The brain can heal the body: that's the remarkable truth behind the body's placebo response. As one of the nation's foremost authorities on the mysterious connection between mind and body, Dr. Howard Brody introduces a radical new understanding of this phenomenon -- and how it can be used to foster good health. The body, says Brody, has an "inner pharmacy" that the brain taps into, according to what we anticipate, how we are conditioned by experience, and how we interpret events. Consider the following:In one study, people with allergies showed no response when exposed to the irritant, when they were first convinced it was something. Sham surgery has sometimes produced lasting results, indistinguishable from the results of real operations.Patients recover faster from surgery when they have window views of trees or grass, rather than brick walls.
But the placebo response is more than an astonishing medical fact -- it can be put to practical use. The Placebo Response gives you access to a new kind of alternative medicine, one proven by science and found within your own body.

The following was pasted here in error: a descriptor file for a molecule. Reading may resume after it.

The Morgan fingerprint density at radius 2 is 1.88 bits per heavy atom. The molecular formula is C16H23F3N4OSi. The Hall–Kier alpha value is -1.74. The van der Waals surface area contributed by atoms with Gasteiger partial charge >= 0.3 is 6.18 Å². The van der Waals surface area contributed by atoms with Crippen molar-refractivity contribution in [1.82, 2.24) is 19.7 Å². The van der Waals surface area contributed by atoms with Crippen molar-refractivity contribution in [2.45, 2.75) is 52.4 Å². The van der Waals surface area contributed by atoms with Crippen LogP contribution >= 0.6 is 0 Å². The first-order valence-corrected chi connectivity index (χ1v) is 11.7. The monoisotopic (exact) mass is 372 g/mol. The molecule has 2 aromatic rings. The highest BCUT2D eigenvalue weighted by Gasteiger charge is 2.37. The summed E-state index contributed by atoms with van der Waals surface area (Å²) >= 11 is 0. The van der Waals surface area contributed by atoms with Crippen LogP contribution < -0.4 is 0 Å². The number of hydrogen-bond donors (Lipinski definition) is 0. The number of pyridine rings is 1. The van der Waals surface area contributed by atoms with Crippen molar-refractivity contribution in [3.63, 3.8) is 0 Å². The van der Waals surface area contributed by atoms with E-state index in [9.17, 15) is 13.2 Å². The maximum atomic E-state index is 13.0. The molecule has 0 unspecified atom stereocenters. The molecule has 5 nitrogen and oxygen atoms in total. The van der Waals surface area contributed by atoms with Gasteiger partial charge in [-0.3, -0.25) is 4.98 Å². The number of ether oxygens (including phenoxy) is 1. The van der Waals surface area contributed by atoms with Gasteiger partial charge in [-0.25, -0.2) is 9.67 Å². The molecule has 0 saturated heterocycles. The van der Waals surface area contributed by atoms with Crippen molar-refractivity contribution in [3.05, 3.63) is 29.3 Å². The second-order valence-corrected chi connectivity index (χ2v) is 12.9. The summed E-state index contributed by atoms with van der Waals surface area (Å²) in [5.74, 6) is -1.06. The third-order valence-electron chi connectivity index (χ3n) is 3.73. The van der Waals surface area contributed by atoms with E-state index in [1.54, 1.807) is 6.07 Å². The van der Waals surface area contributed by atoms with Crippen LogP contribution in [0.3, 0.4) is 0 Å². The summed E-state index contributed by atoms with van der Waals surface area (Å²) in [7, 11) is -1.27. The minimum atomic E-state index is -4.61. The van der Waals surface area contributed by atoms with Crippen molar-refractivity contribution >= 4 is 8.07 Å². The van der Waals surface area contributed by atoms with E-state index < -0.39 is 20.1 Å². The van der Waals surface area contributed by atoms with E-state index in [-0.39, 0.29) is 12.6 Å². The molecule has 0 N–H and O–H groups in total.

Brody (The Healer's Power) offers an engrossing and illuminating look at the placebo response and how it can be harnessed to promote physical and mental well-being. Brody, director of the Center for Ethics and Humanities in the Life Sciences at Michigan State University, defines the placebo effect broadly: he views it as a large set of processes, the "mysterious phenomenon of the mind working in tandem with the body." That is, Brody explains, we all have an "inner pharmacy" containing healing chemicalsÄendorphins, for exampleÄthat can be activated by signals from the environment in the way that healing responses are often evoked by the surreptitious replacement of medication by a sugar pill (a "placebo")Äthe medication is fake, but the healing response is real. Rigorous and thorough, Brody (with his coauthor and wife) presents a comprehensive array of scientific studies to support his theory, starting with Dr. Henry Beecher's influential 1955 article, "The Powerful Placebo," which broke ground by studying suffering and healing within a group of soldiers in WWII as compared with civilians. A careful scientist, Brody also includes the arguments of researchers who disagree with him, and he tells a personal story about his wife's experience with the placebo response. Readers, however, will likely be more interested in Brody's advice on how they can stimulate their own inner pharmacy to combat illness. The author argues that key elements for stimulating healing are constructing a meaningful story about the condition, being open to alternative and traditional medicine, finding a physician with whom you can form a healing partnership and maintaining positive social connections. (June) (c) Copyright PWxyz, LLC. All rights reserved